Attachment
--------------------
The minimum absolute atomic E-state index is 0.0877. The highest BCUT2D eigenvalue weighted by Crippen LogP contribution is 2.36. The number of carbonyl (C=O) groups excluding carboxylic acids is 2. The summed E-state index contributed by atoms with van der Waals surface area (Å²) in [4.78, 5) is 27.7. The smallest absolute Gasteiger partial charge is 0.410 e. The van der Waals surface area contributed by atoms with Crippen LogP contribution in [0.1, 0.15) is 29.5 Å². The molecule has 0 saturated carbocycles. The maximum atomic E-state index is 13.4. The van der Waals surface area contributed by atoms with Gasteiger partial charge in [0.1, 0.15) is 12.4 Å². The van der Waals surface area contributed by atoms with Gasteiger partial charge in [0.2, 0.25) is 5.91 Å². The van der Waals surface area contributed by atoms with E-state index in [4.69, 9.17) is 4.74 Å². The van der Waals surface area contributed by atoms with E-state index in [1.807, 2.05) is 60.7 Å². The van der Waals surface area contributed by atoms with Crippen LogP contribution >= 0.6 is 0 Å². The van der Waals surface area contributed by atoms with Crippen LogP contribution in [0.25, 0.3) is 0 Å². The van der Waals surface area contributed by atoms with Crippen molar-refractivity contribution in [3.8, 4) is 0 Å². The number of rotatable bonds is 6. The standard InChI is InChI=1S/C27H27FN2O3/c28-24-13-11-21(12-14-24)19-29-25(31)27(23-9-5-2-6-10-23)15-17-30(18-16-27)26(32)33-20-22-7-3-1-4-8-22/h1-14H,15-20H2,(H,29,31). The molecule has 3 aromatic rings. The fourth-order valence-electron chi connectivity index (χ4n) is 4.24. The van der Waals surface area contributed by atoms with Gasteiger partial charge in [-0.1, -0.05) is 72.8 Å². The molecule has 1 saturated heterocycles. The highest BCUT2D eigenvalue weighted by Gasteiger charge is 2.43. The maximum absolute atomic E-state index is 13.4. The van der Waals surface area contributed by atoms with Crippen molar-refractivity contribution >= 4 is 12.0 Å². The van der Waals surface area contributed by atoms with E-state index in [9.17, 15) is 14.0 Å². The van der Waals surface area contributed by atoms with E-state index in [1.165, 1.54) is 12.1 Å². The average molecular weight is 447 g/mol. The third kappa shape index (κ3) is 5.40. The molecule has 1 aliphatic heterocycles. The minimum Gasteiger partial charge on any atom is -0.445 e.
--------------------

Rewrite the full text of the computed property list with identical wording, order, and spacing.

The minimum absolute atomic E-state index is 0.0877. The highest BCUT2D eigenvalue weighted by Crippen LogP contribution is 2.36. The number of carbonyl (C=O) groups excluding carboxylic acids is 2. The summed E-state index contributed by atoms with van der Waals surface area (Å²) in [4.78, 5) is 27.7. The smallest absolute Gasteiger partial charge is 0.410 e. The van der Waals surface area contributed by atoms with Crippen LogP contribution in [0.1, 0.15) is 29.5 Å². The molecule has 0 saturated carbocycles. The maximum atomic E-state index is 13.4. The van der Waals surface area contributed by atoms with Gasteiger partial charge in [0.1, 0.15) is 12.4 Å². The van der Waals surface area contributed by atoms with Gasteiger partial charge in [0.2, 0.25) is 5.91 Å². The van der Waals surface area contributed by atoms with E-state index in [4.69, 9.17) is 4.74 Å². The van der Waals surface area contributed by atoms with E-state index in [1.807, 2.05) is 60.7 Å². The van der Waals surface area contributed by atoms with Crippen LogP contribution >= 0.6 is 0 Å². The van der Waals surface area contributed by atoms with Crippen LogP contribution in [0.25, 0.3) is 0 Å². The van der Waals surface area contributed by atoms with Crippen molar-refractivity contribution in [3.8, 4) is 0 Å². The number of rotatable bonds is 6. The standard InChI is InChI=1S/C27H27FN2O3/c28-24-13-11-21(12-14-24)19-29-25(31)27(23-9-5-2-6-10-23)15-17-30(18-16-27)26(32)33-20-22-7-3-1-4-8-22/h1-14H,15-20H2,(H,29,31). The molecule has 3 aromatic rings. The fourth-order valence-electron chi connectivity index (χ4n) is 4.24. The van der Waals surface area contributed by atoms with Gasteiger partial charge in [-0.1, -0.05) is 72.8 Å². The molecule has 1 saturated heterocycles. The highest BCUT2D eigenvalue weighted by Gasteiger charge is 2.43. The maximum absolute atomic E-state index is 13.4. The van der Waals surface area contributed by atoms with Crippen molar-refractivity contribution >= 4 is 12.0 Å². The van der Waals surface area contributed by atoms with E-state index in [9.17, 15) is 14.0 Å². The van der Waals surface area contributed by atoms with E-state index in [1.165, 1.54) is 12.1 Å². The average molecular weight is 447 g/mol. The third kappa shape index (κ3) is 5.40. The molecule has 1 aliphatic heterocycles. The minimum Gasteiger partial charge on any atom is -0.445 e.